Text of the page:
New clue to aggressive brain tumors

Scientists at the School of Medicine have identified a biological marker that may help predict overall survival of people with deadly brain tumors. The marker is made by noncancerous cells known as monocytes (pictured in brown).

Article sheds light on neurosurgery, use of anesthesia nearly 2,000 years ago

Invasive surgery — and anesthesia — has come a long way.While searching for answers to what it means to be Jewish — and at the same time completing a neuroscience course requirement — a doctoral student at Washington University in St. Louis came across what may be one of the earliest documented cases of brain surgery. And he found it in, of all places, the ancient texts of the Talmud. “Although this account raises several questions about the ailment itself, it provides us with a rare look at invasive cranial surgery dating nearly 2,000 years,” writes Adam Weinberg, a doctoral student in psychology in Arts & Sciences and author of an article on the surgery in the current issue of the Journal of the History of the Neurosciences. More…

Better brain imaging helps surgeons avoid damage to language functions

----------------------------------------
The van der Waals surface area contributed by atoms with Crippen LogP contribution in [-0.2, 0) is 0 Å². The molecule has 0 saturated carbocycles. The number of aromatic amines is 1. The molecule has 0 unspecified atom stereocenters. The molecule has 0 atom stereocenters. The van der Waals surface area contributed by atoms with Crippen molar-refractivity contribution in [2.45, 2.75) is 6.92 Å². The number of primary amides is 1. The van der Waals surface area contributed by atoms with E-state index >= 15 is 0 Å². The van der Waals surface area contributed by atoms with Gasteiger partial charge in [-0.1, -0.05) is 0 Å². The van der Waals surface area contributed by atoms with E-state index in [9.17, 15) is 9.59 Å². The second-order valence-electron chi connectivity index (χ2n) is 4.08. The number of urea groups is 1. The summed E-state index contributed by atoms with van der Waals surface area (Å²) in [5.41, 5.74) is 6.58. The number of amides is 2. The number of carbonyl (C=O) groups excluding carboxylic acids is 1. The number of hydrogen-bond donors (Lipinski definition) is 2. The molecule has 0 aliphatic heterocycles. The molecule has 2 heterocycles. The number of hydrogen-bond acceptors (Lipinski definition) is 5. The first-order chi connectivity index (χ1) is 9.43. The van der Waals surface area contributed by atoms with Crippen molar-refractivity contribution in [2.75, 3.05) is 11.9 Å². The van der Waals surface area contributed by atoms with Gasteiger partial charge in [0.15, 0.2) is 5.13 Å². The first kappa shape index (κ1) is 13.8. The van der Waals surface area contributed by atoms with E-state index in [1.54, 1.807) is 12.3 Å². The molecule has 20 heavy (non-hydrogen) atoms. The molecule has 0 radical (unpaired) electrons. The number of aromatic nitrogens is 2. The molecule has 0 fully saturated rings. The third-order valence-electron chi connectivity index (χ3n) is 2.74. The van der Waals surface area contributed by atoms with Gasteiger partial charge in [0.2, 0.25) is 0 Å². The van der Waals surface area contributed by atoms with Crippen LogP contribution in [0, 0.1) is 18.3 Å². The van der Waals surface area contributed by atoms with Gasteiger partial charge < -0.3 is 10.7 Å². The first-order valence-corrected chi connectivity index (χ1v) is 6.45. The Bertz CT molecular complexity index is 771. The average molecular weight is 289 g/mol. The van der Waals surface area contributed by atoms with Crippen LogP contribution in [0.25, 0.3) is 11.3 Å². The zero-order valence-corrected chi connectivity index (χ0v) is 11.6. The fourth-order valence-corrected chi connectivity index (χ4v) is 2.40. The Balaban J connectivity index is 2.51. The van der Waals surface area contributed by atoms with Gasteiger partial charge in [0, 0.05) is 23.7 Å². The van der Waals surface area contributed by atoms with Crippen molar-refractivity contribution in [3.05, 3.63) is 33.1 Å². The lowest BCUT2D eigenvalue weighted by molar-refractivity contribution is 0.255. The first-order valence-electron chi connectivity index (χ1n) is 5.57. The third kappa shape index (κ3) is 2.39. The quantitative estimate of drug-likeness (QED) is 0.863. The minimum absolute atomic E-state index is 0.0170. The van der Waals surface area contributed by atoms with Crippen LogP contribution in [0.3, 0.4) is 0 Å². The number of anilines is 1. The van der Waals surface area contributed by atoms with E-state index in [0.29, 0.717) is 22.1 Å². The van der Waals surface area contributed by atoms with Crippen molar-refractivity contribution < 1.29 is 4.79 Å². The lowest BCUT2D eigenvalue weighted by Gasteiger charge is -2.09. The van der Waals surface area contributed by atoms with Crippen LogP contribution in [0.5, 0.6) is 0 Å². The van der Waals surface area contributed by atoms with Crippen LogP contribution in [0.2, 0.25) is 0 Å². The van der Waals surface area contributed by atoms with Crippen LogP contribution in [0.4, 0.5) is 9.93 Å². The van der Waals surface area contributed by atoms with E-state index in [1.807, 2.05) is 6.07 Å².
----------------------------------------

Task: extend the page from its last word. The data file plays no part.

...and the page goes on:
Jeff Ojemann/University of WashingtonImproved imaging of brain’s language areas may replace more invasive pre-surgery mapping techniques, such as the electrocortical stimulation method shown here.Advances in neurosurgery have opened the operating room door for an amazing array of highly invasive forms of brain surgery, but doctors and patients still face an incredibly important decision – whether to operate when life-saving surgery could irrevocably damage a patient’s ability to speak, read or even comprehend a simple conversation. Now, researchers at Washington University in St. Louis are developing a painless, non-invasive imaging technique that surgeons here are using to better evaluate brain surgery risks and to more precisely guide operations so that damage to sensitive language areas is avoided. The breakthrough could improve odds of success in an increasingly common surgery in which damaged sections of a patient’s temporal brain lobe are removed in an effort to alleviate epileptic seizures. November is National Epilepsy Awareness Month.